A good peer review experience with Moodle Workshop
Dr Mira Vogel follows up on the previous Moodle Workshop activity.
6 August 2015
Workshop is an activity in Moodle which allows staff to set up a peer assessment or (in our case) peer review.
- collects student work
- automatically allocates reviewers
- allows the review to be scaffolded with questions
- imposes deadlines on the submission and assessment phase
- provides a dashboard so staff can follow progress, and
- allows staff to assess the reviews/assessments as well as the submissions.
However, except for some intrepid pioneers, it is almost never seen in the wild.
The reason for that is partly to do with daunting number and nature of the settings – there are several pitfalls to avoid which aren’t obvious on first pass – but also the fact that because it is a process you can’t easily see a demo and running a test instance is pretty time consuming. If people try once and it doesn’t work well they rarely try again.
Well look no further – UCL Arena Centre and Digital Education have it working well now and can support you with your own peer review.
Students on the UCL Arena Teaching Associate Programme reviewed each others’ case studies.
22 then completed a short evaluation questionnaire in which they rated their experience of giving and receiving feedback on a five-point scale and commented on their responses.
The students were from two groups with different tutors running the peer review activity. A third group leader chose to run the peer review on Moodle Forum since it would allow students to easily see each others’ case studies and feedback.
The students reported that giving feedback went well (21 respondents):
How would you rate the experience of using Moodle Workshop to assess peers' case studies?
- 2: excellent
- 16: good
- 2: fine
- 1: poor
This indicates that the measures we took – see previous post – to address disorientation and participation were successful.
In particular we were better aware of where the description, instructions for submission, instructions for assessment, and concluding comments would display, and put the relevant information into each.
Receiving feedback also went well (22 respondents) though with a slightly bigger spread in both directions:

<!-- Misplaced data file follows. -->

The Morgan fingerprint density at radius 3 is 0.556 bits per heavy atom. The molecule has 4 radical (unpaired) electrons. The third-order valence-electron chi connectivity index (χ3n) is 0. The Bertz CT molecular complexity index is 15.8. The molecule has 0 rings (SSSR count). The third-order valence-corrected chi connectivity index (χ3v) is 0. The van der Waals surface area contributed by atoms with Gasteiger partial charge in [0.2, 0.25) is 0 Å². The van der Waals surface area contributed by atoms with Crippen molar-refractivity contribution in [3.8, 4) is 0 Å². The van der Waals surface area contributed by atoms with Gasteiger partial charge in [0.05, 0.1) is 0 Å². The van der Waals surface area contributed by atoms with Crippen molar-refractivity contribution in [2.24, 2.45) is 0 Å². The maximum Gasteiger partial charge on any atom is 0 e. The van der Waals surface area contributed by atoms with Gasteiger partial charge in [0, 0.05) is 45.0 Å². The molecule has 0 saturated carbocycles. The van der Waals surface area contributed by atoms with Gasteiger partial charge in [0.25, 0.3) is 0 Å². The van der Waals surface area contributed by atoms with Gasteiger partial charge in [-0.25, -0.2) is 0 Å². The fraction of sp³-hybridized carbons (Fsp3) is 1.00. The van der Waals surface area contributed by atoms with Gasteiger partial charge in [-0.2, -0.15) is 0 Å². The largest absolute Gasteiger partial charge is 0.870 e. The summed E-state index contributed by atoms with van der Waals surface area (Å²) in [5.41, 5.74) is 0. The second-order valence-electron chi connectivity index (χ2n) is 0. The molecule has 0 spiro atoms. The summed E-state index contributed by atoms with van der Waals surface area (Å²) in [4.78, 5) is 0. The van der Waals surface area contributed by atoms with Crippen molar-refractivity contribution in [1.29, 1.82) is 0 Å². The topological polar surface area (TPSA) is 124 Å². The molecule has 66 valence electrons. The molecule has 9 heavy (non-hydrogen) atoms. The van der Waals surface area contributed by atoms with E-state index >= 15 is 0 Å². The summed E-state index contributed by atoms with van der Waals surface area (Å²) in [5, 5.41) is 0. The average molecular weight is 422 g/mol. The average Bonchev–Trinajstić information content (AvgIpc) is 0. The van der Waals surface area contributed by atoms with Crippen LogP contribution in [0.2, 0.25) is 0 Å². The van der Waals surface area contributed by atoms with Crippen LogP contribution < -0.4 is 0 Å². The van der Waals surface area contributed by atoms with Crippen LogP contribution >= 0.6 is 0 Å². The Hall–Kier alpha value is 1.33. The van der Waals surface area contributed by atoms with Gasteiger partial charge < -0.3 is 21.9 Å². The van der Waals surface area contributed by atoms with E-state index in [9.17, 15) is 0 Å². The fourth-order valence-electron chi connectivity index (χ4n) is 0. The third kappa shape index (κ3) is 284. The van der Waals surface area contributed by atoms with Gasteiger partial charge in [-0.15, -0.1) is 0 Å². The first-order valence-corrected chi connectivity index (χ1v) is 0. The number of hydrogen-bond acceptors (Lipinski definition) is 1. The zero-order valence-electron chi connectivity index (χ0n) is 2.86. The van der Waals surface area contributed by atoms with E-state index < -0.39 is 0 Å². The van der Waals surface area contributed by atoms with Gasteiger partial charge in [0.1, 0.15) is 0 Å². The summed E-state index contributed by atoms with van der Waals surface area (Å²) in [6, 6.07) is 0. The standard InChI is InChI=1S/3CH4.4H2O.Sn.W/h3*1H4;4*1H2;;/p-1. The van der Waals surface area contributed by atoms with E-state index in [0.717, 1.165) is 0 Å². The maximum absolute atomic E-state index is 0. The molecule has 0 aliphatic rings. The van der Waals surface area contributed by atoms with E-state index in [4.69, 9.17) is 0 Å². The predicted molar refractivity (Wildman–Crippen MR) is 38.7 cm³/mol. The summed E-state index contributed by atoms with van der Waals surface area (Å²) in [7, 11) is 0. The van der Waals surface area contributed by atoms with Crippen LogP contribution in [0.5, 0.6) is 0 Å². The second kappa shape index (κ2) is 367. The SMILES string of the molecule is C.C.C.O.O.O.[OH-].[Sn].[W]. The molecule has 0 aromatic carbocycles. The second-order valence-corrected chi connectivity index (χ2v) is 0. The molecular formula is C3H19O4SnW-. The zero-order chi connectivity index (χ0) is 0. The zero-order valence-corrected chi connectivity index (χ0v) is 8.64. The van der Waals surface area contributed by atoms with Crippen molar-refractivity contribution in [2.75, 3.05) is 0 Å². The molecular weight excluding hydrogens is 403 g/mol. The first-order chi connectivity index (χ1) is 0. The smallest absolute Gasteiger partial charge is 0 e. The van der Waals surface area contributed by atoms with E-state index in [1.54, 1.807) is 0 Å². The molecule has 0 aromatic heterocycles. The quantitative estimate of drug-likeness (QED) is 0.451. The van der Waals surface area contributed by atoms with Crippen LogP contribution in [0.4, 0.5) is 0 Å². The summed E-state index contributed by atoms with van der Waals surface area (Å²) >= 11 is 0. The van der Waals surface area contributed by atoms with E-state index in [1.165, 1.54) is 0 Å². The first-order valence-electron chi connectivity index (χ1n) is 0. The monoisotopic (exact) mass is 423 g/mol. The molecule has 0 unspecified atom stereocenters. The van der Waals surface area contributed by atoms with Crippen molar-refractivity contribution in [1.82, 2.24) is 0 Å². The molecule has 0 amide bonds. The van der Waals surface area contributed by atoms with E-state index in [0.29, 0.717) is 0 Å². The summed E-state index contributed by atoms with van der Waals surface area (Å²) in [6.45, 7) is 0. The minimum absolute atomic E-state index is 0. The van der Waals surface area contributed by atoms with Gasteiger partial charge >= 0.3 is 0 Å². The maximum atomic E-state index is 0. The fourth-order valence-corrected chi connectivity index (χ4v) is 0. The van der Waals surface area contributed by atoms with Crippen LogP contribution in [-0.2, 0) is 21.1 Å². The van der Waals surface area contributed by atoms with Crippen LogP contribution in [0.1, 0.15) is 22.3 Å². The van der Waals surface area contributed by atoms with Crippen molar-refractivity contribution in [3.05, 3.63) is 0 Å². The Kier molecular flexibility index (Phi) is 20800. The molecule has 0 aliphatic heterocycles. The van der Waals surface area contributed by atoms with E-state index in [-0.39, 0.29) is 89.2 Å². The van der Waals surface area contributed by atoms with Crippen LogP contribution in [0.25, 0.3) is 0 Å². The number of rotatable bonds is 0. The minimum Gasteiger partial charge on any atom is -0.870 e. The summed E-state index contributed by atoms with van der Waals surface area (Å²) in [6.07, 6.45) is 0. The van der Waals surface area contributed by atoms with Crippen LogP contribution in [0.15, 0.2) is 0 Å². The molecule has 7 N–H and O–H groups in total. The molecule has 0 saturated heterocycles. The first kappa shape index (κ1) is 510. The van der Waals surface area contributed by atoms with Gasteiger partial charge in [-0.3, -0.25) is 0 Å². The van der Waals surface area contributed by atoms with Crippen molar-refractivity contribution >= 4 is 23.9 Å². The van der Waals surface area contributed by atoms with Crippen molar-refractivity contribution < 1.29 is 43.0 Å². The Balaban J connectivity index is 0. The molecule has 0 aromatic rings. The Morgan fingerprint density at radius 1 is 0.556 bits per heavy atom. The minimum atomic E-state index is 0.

How would you rate the experience of using Moodle Workshop to receive feedback on your case study from your peers?
- 4: excellent
- 13: good
- 4: fine
- 0: poor
- 1: unsatisfactory
- Feedback on their work.
- Insights about their own work from considering others’ work.
- Being able to edit their submission in advance of the deadline.
- The improved instructions letting them know what to do, when and where.
This hasn’t been formally evaluated, but from informal conversations I know that the two group leaders appreciate Moodle taking on the grunt work of allocation.
However, this depends on setting a hard deadline with no late submissions (otherwise staff have to keep checking for late submissions and allocating those manually) and one of the leaders was less comfortable with this than the other.
Neither found it too onerous to write diary notes to send reminders and alerts to students to move the activity along – in any case this manual messaging will hopefully become unnecessary with the arrival of Moodle Events in the coming upgrade.
For next time:
- Improve signposting from the Moodle course area front page, and maybe the title of the Workshop itself, so students know what to do and when.
- Instructions: let students know how many reviews they are expected to do; let them know if they should expect variety in how the submissions display – in our case some were attachments while others were typed directly into Moodle (we may want to set attachments to zero); include word count guidance in the instructions for submission and assessment.
- Consider including an example case study & review for reference (Workshop allows this).
- Address the issue that, due to some non-participation during the Assessment phase, some students gave more feedback than they received.
- We originally had a single comments field but will now structure the peer review with some questions aligned to the relevant parts of the criteria.
- Decide about anonymity – should both submissions and reviews be anonymous, or one or the other, or neither? These can be configured via the Workshop’s Permissions. Let students know who can see what.
- Also to consider – we could also change Permissions after it’s complete (or even while it’s running) to allow students to access the dashboard and see all the case studies and all the feedback.